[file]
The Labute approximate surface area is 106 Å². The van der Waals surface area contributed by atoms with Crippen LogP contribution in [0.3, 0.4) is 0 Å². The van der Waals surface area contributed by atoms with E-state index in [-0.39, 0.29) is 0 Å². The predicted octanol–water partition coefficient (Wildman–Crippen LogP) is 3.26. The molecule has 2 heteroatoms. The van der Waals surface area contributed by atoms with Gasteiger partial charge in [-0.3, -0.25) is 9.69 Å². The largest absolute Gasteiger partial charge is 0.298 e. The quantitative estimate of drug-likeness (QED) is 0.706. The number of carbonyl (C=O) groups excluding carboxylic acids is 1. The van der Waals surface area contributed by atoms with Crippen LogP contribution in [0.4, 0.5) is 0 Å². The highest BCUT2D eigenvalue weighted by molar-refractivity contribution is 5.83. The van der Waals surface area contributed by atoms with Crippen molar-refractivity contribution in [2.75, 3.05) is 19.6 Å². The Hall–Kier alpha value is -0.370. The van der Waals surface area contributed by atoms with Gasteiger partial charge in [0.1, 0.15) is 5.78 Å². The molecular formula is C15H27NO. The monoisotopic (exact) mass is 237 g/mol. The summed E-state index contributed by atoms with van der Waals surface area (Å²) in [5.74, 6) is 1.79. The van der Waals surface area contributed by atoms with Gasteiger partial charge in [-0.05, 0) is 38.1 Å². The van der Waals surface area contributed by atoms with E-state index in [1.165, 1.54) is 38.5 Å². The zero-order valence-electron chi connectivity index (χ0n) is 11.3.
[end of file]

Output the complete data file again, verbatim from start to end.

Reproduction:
The Labute approximate surface area is 106 Å². The van der Waals surface area contributed by atoms with Crippen LogP contribution in [0.3, 0.4) is 0 Å². The van der Waals surface area contributed by atoms with E-state index in [-0.39, 0.29) is 0 Å². The predicted octanol–water partition coefficient (Wildman–Crippen LogP) is 3.26. The molecule has 2 heteroatoms. The van der Waals surface area contributed by atoms with Gasteiger partial charge in [-0.3, -0.25) is 9.69 Å². The largest absolute Gasteiger partial charge is 0.298 e. The quantitative estimate of drug-likeness (QED) is 0.706. The number of carbonyl (C=O) groups excluding carboxylic acids is 1. The van der Waals surface area contributed by atoms with Crippen LogP contribution in [0.4, 0.5) is 0 Å². The highest BCUT2D eigenvalue weighted by molar-refractivity contribution is 5.83. The van der Waals surface area contributed by atoms with Crippen molar-refractivity contribution in [2.75, 3.05) is 19.6 Å². The Hall–Kier alpha value is -0.370. The van der Waals surface area contributed by atoms with Gasteiger partial charge in [0.1, 0.15) is 5.78 Å². The molecular formula is C15H27NO. The monoisotopic (exact) mass is 237 g/mol. The summed E-state index contributed by atoms with van der Waals surface area (Å²) in [5.74, 6) is 1.79. The van der Waals surface area contributed by atoms with Gasteiger partial charge in [-0.05, 0) is 38.1 Å². The van der Waals surface area contributed by atoms with E-state index in [1.165, 1.54) is 38.5 Å². The zero-order valence-electron chi connectivity index (χ0n) is 11.3.